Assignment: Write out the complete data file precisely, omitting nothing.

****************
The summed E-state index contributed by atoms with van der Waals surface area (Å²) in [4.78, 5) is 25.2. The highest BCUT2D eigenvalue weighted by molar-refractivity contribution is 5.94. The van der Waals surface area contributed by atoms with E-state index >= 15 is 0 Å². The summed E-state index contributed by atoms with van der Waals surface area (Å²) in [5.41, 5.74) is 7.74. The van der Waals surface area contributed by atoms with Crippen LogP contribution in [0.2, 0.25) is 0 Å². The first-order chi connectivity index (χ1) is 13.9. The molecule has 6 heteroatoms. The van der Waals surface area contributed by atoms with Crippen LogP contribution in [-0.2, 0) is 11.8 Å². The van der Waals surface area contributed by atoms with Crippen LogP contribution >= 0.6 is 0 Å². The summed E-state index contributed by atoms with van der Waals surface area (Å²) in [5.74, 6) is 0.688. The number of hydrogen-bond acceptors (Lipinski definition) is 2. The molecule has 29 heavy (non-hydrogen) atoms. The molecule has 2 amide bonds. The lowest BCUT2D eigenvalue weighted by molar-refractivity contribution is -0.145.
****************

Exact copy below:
The summed E-state index contributed by atoms with van der Waals surface area (Å²) in [4.78, 5) is 25.2. The highest BCUT2D eigenvalue weighted by molar-refractivity contribution is 5.94. The van der Waals surface area contributed by atoms with E-state index >= 15 is 0 Å². The summed E-state index contributed by atoms with van der Waals surface area (Å²) in [5.41, 5.74) is 7.74. The van der Waals surface area contributed by atoms with Crippen LogP contribution in [0.2, 0.25) is 0 Å². The first-order chi connectivity index (χ1) is 13.9. The molecule has 6 heteroatoms. The van der Waals surface area contributed by atoms with Crippen LogP contribution in [-0.2, 0) is 11.8 Å². The van der Waals surface area contributed by atoms with Crippen LogP contribution >= 0.6 is 0 Å². The summed E-state index contributed by atoms with van der Waals surface area (Å²) in [5.74, 6) is 0.688. The number of hydrogen-bond acceptors (Lipinski definition) is 2. The molecule has 29 heavy (non-hydrogen) atoms. The molecule has 2 amide bonds. The lowest BCUT2D eigenvalue weighted by molar-refractivity contribution is -0.145.